- The Washington Times - Sunday, September 7, 2003

NEW YORK — A battle of the ages? A changing of the guard? An old dog learning new tricks while refusing to go gently into that good night of youth being served?

Uh-uh. Nope. And not a chance.

Gentlemen, stop your cliches: The much-anticipated cross-generational clash between Andy Roddick and Andre Agassi isn’t going to happen. At least not at this year’s U.S. Open.

Roddick held up his end of the equation, rallying to defeat Argentina’s David Nalbandian 6-7 (4), 3-6, 7-6 (7), 6-1, 6-3, but Agassi fell to Spain’s Juan Carlos Ferrero 4-6, 3-6, 6-3, 4-6 in yesterday’s semifinals at Arthur Ashe Stadium.

In a rain-wracked tournament that has turned into a war of attrition, Roddick celebrated his first appearance in a major final in fitting fashion — slumped over, clutching his racket, less exhilarated than simply relieved.

“I thought I had a little more left in the tank than [Nalbandian] did,” said Roddick, the No.4 seed. “To his disadvantage, he’s had to play a couple more matches than I have the last few days. I just tried to keep fighting.”

Roddick next faces Ferrero, who won the French Open and is in the third Grand Slam final of his career. Today’s championship is the first meeting between the two.

“I didn’t play so good a couple of years in the U.S. Open,” said Ferrero, whose previous tournament best was a fourth-round appearance three years ago. “This time I’m playing very good tennis on the hard courts. I hope to continue in the finals.”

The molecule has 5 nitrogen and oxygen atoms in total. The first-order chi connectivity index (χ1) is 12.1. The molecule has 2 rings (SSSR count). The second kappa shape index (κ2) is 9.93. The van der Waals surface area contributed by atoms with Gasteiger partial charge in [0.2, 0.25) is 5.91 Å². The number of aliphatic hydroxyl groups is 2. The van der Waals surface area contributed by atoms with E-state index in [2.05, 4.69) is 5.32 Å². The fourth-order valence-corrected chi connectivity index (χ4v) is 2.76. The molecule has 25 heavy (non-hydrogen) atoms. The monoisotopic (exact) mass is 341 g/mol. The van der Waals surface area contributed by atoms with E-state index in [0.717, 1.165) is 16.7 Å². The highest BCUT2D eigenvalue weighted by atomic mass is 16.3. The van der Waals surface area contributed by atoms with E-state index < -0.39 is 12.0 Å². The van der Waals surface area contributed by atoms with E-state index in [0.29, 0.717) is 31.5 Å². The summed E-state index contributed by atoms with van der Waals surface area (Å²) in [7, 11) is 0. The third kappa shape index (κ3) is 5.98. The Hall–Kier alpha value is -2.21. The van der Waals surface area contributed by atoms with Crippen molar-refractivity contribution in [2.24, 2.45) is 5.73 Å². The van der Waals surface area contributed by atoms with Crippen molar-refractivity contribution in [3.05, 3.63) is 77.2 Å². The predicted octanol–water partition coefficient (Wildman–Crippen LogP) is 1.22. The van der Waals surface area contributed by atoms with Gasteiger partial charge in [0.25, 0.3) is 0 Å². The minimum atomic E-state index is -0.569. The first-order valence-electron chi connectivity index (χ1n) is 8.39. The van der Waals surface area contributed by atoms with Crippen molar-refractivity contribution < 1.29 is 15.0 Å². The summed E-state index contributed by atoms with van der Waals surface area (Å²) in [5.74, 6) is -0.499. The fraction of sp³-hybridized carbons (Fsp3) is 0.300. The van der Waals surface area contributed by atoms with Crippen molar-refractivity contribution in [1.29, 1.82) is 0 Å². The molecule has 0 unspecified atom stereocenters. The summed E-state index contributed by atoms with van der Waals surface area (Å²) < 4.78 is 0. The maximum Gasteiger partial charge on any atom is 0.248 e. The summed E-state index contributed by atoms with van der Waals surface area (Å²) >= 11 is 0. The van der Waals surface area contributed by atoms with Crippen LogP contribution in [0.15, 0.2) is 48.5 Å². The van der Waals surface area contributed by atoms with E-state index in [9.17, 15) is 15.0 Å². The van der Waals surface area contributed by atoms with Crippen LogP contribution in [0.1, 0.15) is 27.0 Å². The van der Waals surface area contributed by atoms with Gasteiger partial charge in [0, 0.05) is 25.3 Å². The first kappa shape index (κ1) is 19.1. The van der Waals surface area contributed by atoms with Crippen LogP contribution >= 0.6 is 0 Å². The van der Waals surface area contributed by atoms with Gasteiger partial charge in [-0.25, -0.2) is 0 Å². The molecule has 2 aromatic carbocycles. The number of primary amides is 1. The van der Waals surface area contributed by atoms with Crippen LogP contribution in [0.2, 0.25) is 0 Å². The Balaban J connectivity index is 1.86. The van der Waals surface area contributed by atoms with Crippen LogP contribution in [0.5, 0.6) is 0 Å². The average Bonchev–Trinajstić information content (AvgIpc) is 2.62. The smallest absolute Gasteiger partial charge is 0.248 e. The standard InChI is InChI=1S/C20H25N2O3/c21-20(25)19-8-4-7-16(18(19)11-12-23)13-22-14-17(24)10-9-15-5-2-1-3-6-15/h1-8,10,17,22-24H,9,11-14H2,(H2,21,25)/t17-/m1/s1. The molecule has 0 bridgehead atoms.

As does Roddick. After falling in the Open quarterfinals the last two seasons, the 21-year-old entered the afternoon as the tournament’s hottest player with a tour-best 17-match win streak.

Still, he needed every one of his 38 aces — plus a couple of close calls and some help from a partisan crowd — to outlast Nalbandian, who took a two-set lead and held a match point during the third set tiebreaker.

Trailing 6-5, Roddick uncorked a 138 mph service winner wide. On his next serve, he blasted a 138 mph ace, his 28th of the match.

At 7-7, a fan shouted “out!” on Nalbandian’s backhand that just clipped the sideline. Roddick returned the ball, but a visibly unnerved Nalbandian pulled a halfhearted forehand into the tape.

Roddick followed with a set-wining forehand volley, leaving Nalbandian to grumble to the chair umpire.

“Sometimes the crowd, you hear so much,” said Nalbandian, a Wimbledon runner-up last year. “It’s some important points, maybe somebody calls out or something. It’s difficult.”

A 21-year-old who has moved up the ATP rankings behind powerful, almost hypnotic groundstrokes, Nalbandian had his way during the first two sets, blocking back Roddick’s serve and winning a number of long baseline rallies.

As the match wore on, however, the effect of playing three times over the last three days — once more than Roddick — began to wear on Nalbandian. Deep shots began to float. Easy volleys failed to clear the tape. Down 4-3 in the fifth and facing a double break point, Nalbandian hit a backhand pass that was called just wide.

Afterward, Nalbandian said he had strained an abdominal muscle and injured his heavily taped left wrist in his previous match, a four-set win over Younes El Aynaoui.